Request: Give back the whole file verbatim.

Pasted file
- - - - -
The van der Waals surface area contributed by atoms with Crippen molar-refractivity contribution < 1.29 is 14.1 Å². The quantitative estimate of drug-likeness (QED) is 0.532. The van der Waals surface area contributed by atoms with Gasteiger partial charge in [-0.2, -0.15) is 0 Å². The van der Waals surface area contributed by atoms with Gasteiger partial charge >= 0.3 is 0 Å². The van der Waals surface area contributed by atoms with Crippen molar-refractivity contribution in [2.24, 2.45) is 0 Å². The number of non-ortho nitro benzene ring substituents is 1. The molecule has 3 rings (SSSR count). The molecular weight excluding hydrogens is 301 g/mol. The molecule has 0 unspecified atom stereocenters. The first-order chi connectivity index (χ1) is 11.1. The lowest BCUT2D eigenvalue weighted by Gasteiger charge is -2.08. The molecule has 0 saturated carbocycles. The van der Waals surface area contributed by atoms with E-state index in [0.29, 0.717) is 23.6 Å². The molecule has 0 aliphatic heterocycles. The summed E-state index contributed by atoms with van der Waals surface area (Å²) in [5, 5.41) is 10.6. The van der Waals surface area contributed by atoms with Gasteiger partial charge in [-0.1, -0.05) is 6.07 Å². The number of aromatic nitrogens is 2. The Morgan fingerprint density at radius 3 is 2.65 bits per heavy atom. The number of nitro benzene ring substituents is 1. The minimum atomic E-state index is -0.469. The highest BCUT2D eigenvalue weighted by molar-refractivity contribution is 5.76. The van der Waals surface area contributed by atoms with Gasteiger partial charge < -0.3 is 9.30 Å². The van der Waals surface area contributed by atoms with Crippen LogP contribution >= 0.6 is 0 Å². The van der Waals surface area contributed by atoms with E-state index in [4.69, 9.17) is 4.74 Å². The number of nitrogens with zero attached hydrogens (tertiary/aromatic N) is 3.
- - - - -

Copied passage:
The van der Waals surface area contributed by atoms with Crippen molar-refractivity contribution < 1.29 is 14.1 Å². The quantitative estimate of drug-likeness (QED) is 0.532. The van der Waals surface area contributed by atoms with Gasteiger partial charge in [-0.2, -0.15) is 0 Å². The van der Waals surface area contributed by atoms with Gasteiger partial charge >= 0.3 is 0 Å². The van der Waals surface area contributed by atoms with Crippen molar-refractivity contribution in [2.24, 2.45) is 0 Å². The number of non-ortho nitro benzene ring substituents is 1. The molecule has 3 rings (SSSR count). The molecular weight excluding hydrogens is 301 g/mol. The molecule has 0 unspecified atom stereocenters. The first-order chi connectivity index (χ1) is 11.1. The lowest BCUT2D eigenvalue weighted by Gasteiger charge is -2.08. The molecule has 0 saturated carbocycles. The van der Waals surface area contributed by atoms with E-state index in [0.29, 0.717) is 23.6 Å². The molecule has 0 aliphatic heterocycles. The summed E-state index contributed by atoms with van der Waals surface area (Å²) in [5, 5.41) is 10.6. The van der Waals surface area contributed by atoms with Gasteiger partial charge in [-0.1, -0.05) is 6.07 Å². The number of aromatic nitrogens is 2. The Morgan fingerprint density at radius 3 is 2.65 bits per heavy atom. The number of nitro benzene ring substituents is 1. The minimum atomic E-state index is -0.469. The highest BCUT2D eigenvalue weighted by molar-refractivity contribution is 5.76. The van der Waals surface area contributed by atoms with Gasteiger partial charge < -0.3 is 9.30 Å². The van der Waals surface area contributed by atoms with Crippen LogP contribution >= 0.6 is 0 Å². The van der Waals surface area contributed by atoms with E-state index in [4.69, 9.17) is 4.74 Å². The number of nitrogens with zero attached hydrogens (tertiary/aromatic N) is 3.